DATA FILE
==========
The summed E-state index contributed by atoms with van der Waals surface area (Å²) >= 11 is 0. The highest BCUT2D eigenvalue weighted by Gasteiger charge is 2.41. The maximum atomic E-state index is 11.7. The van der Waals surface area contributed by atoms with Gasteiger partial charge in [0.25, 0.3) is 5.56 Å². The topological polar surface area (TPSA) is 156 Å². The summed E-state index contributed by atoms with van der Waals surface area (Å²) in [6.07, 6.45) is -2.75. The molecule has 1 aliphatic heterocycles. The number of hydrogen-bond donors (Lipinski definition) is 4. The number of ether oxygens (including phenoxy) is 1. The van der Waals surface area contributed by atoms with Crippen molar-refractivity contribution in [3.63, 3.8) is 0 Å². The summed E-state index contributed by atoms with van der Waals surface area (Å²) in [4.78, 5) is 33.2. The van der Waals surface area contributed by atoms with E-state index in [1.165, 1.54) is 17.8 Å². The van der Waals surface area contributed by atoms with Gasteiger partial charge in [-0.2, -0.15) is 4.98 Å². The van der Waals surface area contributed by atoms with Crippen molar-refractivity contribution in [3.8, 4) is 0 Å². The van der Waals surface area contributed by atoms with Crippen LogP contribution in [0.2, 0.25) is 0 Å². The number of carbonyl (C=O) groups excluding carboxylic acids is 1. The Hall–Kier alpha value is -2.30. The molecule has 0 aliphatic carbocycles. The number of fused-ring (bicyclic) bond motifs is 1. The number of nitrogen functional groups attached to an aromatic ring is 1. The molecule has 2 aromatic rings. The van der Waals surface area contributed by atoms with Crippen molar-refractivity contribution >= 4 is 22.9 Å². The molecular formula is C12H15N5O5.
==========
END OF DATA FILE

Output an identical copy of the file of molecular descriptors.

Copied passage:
The summed E-state index contributed by atoms with van der Waals surface area (Å²) >= 11 is 0. The highest BCUT2D eigenvalue weighted by Gasteiger charge is 2.41. The maximum atomic E-state index is 11.7. The van der Waals surface area contributed by atoms with Gasteiger partial charge in [0.25, 0.3) is 5.56 Å². The topological polar surface area (TPSA) is 156 Å². The summed E-state index contributed by atoms with van der Waals surface area (Å²) in [6.07, 6.45) is -2.75. The molecule has 1 aliphatic heterocycles. The number of hydrogen-bond donors (Lipinski definition) is 4. The number of ether oxygens (including phenoxy) is 1. The van der Waals surface area contributed by atoms with Crippen molar-refractivity contribution in [3.63, 3.8) is 0 Å². The summed E-state index contributed by atoms with van der Waals surface area (Å²) in [4.78, 5) is 33.2. The van der Waals surface area contributed by atoms with E-state index in [1.165, 1.54) is 17.8 Å². The van der Waals surface area contributed by atoms with Gasteiger partial charge in [-0.2, -0.15) is 4.98 Å². The van der Waals surface area contributed by atoms with Crippen molar-refractivity contribution in [3.8, 4) is 0 Å². The van der Waals surface area contributed by atoms with Crippen LogP contribution in [0.2, 0.25) is 0 Å². The number of carbonyl (C=O) groups excluding carboxylic acids is 1. The Hall–Kier alpha value is -2.30. The molecule has 0 aliphatic carbocycles. The number of fused-ring (bicyclic) bond motifs is 1. The number of nitrogen functional groups attached to an aromatic ring is 1. The molecule has 2 aromatic rings. The van der Waals surface area contributed by atoms with Crippen molar-refractivity contribution >= 4 is 22.9 Å². The molecular formula is C12H15N5O5.